signs of neurotoxicity and immunotoxicity. These sarin-induced
long-term signs of neurotoxicity may be caused by mechanism(s)
separate from the cholinergic nervous system. Dr. Petrov described
the need to replace obsolete warning systems to properly warn
personnel at chemical warfare storage facilities, as well as
surrounding populations in Russia. Dr. Juruli evaluated the health
risk of the "old military waste" in Georgia. To prevent
damage to human health, the national legal instruments related
to chemical management must be improved. Dr. Saxena presented
work establishing a relationship between ligand-induced acceleration
of AChE reactivation and phosphoryloxime inhibition of the reactivated
enzyme. Results suggest that ChE, oximes and organophosphorus
hydrolases can work in tandem to hydrolyze or inactivate organophosphorus
compounds in vitro and in vivo. Dr. Kalantari presented a study
designed to determine the extent of contamination of mixed feed
by mycotoxin and the subsequent presence of the toxin in livers
of poultry fed the contaminated feed. Results showed aflatoxin
contamination but at levels that were safe. Dr. Ozyurt described
the role of serum ChE and the Namba classification in diagnosing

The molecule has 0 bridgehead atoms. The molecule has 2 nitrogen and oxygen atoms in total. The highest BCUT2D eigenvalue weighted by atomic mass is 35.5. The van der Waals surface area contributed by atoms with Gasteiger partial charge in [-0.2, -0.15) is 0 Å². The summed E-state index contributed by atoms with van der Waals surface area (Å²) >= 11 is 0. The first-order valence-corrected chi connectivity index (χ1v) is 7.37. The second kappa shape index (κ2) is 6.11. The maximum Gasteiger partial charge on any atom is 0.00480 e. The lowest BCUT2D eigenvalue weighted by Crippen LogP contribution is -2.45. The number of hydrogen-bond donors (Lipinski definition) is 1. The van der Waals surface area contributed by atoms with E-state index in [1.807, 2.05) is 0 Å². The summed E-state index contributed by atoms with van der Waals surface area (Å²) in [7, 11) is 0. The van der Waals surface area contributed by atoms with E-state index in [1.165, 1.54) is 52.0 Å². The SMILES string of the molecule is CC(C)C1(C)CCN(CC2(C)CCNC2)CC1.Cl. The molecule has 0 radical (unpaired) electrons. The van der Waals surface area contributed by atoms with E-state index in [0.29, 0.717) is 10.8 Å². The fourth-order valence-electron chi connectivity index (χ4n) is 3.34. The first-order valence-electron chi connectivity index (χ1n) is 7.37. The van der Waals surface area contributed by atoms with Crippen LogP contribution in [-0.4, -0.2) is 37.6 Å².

and managing organophosphorus intoxication in humans. Clinical
appearance was found to be more important than only BuChE levels
in determining when to cease antidotal therapy.
Session 14 - Poster 3: B-Agents and Terrorism
Chair: Lisa Rotz; Co-chair: Maarten Nieuwenhuizen
This poster session addressed a variety of subjects from policy
approaches to combating chemical terrorism to specific methods
for detection and early warning for chemical and biological agents.
In addition, research projects that evaluated countermeasures
for botulinum toxin B and T-2 mycotoxin were presented. Dr. Huber
described the Swiss approach to protect from chemical terrorism.
The observation was made that the problems and approaches for
responding to chemical terrorism seem to be similar for various
countries. Discussion occurred regarding the necessity of each
country developing their own solutions, or could a common response
template be developed that may then be used by several countries.
Dr. Schürch discussed research regarding the development
of a detection method for biological agents and toxins using
monoclonal antibodies. The authors used a semisynthetic method
to develop antibody libraries against F. tulariensis. The antibody
libraries created using the animal model and the semisynthetic
method were compared and appeared to be similar in their specificity